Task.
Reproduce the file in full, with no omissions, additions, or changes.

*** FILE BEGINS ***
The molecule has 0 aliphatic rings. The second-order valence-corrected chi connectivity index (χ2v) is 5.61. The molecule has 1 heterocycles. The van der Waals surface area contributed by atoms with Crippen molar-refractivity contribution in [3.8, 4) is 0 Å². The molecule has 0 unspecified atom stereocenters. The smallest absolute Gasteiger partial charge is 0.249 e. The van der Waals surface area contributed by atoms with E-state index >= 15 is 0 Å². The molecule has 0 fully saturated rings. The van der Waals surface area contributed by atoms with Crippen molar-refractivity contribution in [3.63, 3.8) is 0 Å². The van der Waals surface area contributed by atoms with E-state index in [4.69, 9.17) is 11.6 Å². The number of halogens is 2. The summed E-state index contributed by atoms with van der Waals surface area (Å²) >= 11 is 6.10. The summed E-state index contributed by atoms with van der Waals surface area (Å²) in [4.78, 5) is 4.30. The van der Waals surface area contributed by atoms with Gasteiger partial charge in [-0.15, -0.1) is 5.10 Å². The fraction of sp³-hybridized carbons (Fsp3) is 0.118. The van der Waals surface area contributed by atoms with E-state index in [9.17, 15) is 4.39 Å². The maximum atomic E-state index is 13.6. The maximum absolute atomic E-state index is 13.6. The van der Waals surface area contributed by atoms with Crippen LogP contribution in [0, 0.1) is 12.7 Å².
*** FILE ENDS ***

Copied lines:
The molecule has 0 aliphatic rings. The second-order valence-corrected chi connectivity index (χ2v) is 5.61. The molecule has 1 heterocycles. The van der Waals surface area contributed by atoms with Crippen molar-refractivity contribution in [3.8, 4) is 0 Å². The molecule has 0 unspecified atom stereocenters. The smallest absolute Gasteiger partial charge is 0.249 e. The van der Waals surface area contributed by atoms with E-state index >= 15 is 0 Å². The molecule has 0 fully saturated rings. The van der Waals surface area contributed by atoms with Crippen molar-refractivity contribution in [3.63, 3.8) is 0 Å². The van der Waals surface area contributed by atoms with E-state index in [4.69, 9.17) is 11.6 Å². The number of halogens is 2. The summed E-state index contributed by atoms with van der Waals surface area (Å²) >= 11 is 6.10. The summed E-state index contributed by atoms with van der Waals surface area (Å²) in [4.78, 5) is 4.30. The van der Waals surface area contributed by atoms with Gasteiger partial charge in [-0.15, -0.1) is 5.10 Å². The fraction of sp³-hybridized carbons (Fsp3) is 0.118. The van der Waals surface area contributed by atoms with E-state index in [9.17, 15) is 4.39 Å². The maximum atomic E-state index is 13.6. The maximum absolute atomic E-state index is 13.6. The van der Waals surface area contributed by atoms with Crippen LogP contribution in [0, 0.1) is 12.7 Å².